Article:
2. Turn the water off.
3. Disconnect the supply and discharge hoses.
4. Open the cover and remove the cap/cover of the agitator. Use socket wrench to remove the bolt securing the agitator. Pull up on the agitator and remove it.
5. Lay washing machine down on it's front. Remove the inlet and outlet drain hoses from the discharge pump.
6. Remove the 2 "faston" connectors from the motor start capacitor (looks like a D cell flashlight battery). Rock the connectors back and forth and pull gently until they come off. Polarity doesn't matter but to be safe make note of the positions.
7. Press the release clip on the motor connector and pull to disconnect it. Move the wiring harness out of harms way.
8. Remove the 3 bolt securing the motor and transmission assembly to the bottom of the tub. Pull the drive assembly out of the machine and place it on a suitable work surface.
9. Examine the tub brake assembly (still on the bottom of the tub), the clutch assembly (on the motor/transmission assembly you just removed and everything else for wear or damage. Now if you decide to proceed with repair continue with the following steps. If not you're done.
10. Remove the inverted cup washer from the agitator shaft of the assembly. Remove the "U" clip from the shaft and remove the clutch mechanism from the drive assembly. Make a sketch of the position of each of the removed components to aid in reassembly.
11. Now you can see the gear case cover and it's seal. If it is leaking (as mine was) you will need to replace it.
12. With the assembly level remove the bolts around the cover and remove the cover. Place the cover on a flat surface and with a screwdriver or punch drive the old seal out of the cover from the outside in.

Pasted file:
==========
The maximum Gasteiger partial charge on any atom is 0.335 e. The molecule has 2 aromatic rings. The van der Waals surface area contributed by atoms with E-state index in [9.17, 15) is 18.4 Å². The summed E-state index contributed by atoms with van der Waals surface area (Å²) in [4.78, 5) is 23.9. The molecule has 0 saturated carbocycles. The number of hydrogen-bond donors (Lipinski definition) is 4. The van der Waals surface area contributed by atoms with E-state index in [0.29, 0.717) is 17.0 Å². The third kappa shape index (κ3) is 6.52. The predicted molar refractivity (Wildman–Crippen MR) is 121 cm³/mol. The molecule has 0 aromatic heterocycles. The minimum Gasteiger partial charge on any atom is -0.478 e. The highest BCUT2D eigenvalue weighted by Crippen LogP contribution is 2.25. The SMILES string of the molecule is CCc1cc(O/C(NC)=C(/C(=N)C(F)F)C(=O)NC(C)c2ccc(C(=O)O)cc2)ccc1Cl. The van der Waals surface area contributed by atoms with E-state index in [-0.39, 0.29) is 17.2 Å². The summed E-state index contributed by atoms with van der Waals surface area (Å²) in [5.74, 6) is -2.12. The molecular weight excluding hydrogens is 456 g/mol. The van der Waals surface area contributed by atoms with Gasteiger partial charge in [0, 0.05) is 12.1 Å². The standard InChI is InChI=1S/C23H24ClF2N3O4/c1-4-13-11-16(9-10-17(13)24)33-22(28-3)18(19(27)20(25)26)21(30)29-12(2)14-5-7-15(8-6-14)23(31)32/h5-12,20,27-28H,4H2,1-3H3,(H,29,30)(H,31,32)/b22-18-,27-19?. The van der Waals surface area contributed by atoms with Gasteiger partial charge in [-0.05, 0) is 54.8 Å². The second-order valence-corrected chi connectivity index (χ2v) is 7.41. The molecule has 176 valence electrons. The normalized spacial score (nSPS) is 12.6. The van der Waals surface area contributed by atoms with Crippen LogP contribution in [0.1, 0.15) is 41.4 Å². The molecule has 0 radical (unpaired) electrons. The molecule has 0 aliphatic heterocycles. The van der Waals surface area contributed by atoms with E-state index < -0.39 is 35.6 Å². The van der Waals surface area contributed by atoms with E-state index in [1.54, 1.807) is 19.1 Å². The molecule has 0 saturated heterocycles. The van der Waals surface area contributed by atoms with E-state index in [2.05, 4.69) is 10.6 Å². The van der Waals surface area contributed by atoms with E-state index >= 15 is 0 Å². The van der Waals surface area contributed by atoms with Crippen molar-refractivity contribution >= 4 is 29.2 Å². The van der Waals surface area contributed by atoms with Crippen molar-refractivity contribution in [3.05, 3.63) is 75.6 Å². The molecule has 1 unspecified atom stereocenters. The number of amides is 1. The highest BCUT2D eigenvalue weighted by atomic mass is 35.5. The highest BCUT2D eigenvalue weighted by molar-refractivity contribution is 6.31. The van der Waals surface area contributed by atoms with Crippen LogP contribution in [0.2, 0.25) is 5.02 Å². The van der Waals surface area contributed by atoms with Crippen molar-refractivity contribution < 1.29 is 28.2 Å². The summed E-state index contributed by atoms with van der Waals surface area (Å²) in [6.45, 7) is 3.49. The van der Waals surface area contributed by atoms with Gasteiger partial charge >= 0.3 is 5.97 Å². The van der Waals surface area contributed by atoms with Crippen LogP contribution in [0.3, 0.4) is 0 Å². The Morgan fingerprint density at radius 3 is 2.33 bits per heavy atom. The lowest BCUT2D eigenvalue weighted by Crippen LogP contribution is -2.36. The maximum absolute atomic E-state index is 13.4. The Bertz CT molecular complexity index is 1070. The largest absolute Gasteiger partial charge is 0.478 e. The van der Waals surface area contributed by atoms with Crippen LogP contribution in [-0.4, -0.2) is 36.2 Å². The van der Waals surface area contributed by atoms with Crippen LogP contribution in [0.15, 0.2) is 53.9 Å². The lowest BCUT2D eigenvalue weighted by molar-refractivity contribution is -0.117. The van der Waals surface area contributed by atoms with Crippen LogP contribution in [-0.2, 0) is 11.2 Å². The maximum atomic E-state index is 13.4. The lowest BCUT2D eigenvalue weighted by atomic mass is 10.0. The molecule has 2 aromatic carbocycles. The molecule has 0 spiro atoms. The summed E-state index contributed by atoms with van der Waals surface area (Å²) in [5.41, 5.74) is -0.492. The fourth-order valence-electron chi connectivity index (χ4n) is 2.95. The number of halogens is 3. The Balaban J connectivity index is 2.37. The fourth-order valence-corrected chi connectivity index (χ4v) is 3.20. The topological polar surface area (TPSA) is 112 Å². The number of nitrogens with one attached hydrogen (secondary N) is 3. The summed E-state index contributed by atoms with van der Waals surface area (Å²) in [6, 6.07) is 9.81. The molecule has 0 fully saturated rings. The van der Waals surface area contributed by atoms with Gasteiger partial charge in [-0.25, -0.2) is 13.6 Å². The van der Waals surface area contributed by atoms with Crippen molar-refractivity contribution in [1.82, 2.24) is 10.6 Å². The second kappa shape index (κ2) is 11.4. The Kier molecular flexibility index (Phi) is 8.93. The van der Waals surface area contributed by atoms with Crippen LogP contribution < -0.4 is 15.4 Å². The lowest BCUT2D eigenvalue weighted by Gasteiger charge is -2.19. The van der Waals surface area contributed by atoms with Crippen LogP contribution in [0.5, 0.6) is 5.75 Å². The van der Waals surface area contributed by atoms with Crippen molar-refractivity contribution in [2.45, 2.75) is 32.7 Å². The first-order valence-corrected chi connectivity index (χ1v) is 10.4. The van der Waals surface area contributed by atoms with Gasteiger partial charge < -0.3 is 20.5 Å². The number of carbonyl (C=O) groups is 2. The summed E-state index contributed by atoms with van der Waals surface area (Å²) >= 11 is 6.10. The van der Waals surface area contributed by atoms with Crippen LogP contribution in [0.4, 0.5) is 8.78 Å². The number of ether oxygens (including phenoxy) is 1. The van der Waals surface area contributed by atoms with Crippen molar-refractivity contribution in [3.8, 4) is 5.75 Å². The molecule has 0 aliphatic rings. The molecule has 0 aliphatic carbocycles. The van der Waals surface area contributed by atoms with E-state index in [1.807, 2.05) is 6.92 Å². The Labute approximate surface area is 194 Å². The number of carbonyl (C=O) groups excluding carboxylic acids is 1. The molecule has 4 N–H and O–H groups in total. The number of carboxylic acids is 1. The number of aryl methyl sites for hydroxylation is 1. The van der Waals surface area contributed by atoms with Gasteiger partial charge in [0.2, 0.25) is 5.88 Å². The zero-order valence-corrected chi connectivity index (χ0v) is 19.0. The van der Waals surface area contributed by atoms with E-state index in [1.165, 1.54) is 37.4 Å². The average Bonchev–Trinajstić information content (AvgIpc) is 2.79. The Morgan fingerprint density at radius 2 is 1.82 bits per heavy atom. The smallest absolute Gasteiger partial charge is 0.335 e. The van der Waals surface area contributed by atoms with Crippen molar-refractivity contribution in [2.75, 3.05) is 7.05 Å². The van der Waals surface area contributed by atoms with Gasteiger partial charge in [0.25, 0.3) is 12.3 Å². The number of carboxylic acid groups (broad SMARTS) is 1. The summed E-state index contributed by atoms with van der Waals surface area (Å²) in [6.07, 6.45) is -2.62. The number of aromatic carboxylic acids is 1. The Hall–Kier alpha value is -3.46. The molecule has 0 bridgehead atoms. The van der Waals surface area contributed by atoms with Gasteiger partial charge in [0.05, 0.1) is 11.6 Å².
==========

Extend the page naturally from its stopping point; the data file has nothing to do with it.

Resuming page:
13. Clean the seal area and check for damage. Clean the cover and transmission housing surfaces of old gasket material. There is a factory sealant available for reassembly but I chose an automotive RTF @ $4 vs $24 and it worked OK.
14. Installing the seal requires some tools and experience to done successfully. The right size sockets or piece of pipe, coupled with an arbor press or vise will get the seal in. The cover is delicate so if in doubt find a machine shop.
15. Support the outside of the cover on a hard surface and with a socket or short pipe length, PRESS (don't hammer) the new seal into the gear case cover.
16. Make sure there is lubricant in the gear case. Not overflowing but maybe 1/2 full when view with cover off on a level surface.
17. Apply some RTV sealant to trhe cover and install it. Tighten bolts evenly. Light torque (1-2 ft-lb).
18. Reassemble washing machine and test for leaks and proper operation.
Thomas from Pascoag, RI
Difficulty Level:A Bit Difficult
Total Repair Time:1- 2 hours
Tools:Pliers, Screw drivers, Socket set
Manufacturer Part Number: WP3349985